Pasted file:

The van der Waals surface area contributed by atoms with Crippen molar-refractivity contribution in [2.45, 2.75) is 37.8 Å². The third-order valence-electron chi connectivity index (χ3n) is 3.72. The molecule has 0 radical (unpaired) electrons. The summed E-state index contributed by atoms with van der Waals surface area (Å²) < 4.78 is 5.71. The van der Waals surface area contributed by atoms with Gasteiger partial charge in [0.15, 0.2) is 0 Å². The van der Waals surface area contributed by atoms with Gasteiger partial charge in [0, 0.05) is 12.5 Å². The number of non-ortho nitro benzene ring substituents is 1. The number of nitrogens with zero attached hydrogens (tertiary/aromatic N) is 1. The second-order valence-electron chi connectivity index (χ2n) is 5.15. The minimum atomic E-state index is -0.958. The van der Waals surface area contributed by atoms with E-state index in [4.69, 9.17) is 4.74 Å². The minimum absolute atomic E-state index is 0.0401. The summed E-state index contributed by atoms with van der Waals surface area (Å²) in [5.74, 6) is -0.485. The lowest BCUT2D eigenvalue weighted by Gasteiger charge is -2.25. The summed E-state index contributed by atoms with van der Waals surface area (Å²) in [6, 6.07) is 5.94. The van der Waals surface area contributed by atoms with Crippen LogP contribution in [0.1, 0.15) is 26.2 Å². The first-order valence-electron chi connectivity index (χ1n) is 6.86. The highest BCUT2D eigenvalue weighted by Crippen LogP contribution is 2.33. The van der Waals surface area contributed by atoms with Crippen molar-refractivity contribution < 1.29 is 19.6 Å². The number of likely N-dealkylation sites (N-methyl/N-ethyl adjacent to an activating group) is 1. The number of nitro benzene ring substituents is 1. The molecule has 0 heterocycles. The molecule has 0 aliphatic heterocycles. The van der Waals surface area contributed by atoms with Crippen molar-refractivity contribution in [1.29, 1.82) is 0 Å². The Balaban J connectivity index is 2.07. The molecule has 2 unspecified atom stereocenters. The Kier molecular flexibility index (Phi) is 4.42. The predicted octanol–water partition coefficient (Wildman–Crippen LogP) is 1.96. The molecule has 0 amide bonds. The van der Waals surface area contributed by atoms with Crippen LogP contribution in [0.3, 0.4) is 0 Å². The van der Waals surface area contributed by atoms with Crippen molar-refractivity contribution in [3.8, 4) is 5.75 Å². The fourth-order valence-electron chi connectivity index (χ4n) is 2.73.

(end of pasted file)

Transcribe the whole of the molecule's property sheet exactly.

The van der Waals surface area contributed by atoms with Crippen molar-refractivity contribution in [2.45, 2.75) is 37.8 Å². The third-order valence-electron chi connectivity index (χ3n) is 3.72. The molecule has 0 radical (unpaired) electrons. The summed E-state index contributed by atoms with van der Waals surface area (Å²) < 4.78 is 5.71. The van der Waals surface area contributed by atoms with Gasteiger partial charge in [0.15, 0.2) is 0 Å². The van der Waals surface area contributed by atoms with Gasteiger partial charge in [0, 0.05) is 12.5 Å². The number of non-ortho nitro benzene ring substituents is 1. The number of nitrogens with zero attached hydrogens (tertiary/aromatic N) is 1. The second-order valence-electron chi connectivity index (χ2n) is 5.15. The minimum atomic E-state index is -0.958. The van der Waals surface area contributed by atoms with E-state index in [4.69, 9.17) is 4.74 Å². The minimum absolute atomic E-state index is 0.0401. The summed E-state index contributed by atoms with van der Waals surface area (Å²) in [5.74, 6) is -0.485. The lowest BCUT2D eigenvalue weighted by Gasteiger charge is -2.25. The summed E-state index contributed by atoms with van der Waals surface area (Å²) in [6, 6.07) is 5.94. The van der Waals surface area contributed by atoms with Crippen LogP contribution in [0.1, 0.15) is 26.2 Å². The first-order valence-electron chi connectivity index (χ1n) is 6.86. The highest BCUT2D eigenvalue weighted by Crippen LogP contribution is 2.33. The van der Waals surface area contributed by atoms with Crippen molar-refractivity contribution < 1.29 is 19.6 Å². The number of likely N-dealkylation sites (N-methyl/N-ethyl adjacent to an activating group) is 1. The number of nitro benzene ring substituents is 1. The molecule has 0 heterocycles. The molecule has 0 aliphatic heterocycles. The van der Waals surface area contributed by atoms with Crippen molar-refractivity contribution in [1.29, 1.82) is 0 Å². The Balaban J connectivity index is 2.07. The molecule has 2 unspecified atom stereocenters. The Kier molecular flexibility index (Phi) is 4.42. The predicted octanol–water partition coefficient (Wildman–Crippen LogP) is 1.96. The molecule has 0 amide bonds. The van der Waals surface area contributed by atoms with Crippen LogP contribution in [0.3, 0.4) is 0 Å². The van der Waals surface area contributed by atoms with Crippen molar-refractivity contribution in [3.8, 4) is 5.75 Å². The fourth-order valence-electron chi connectivity index (χ4n) is 2.73.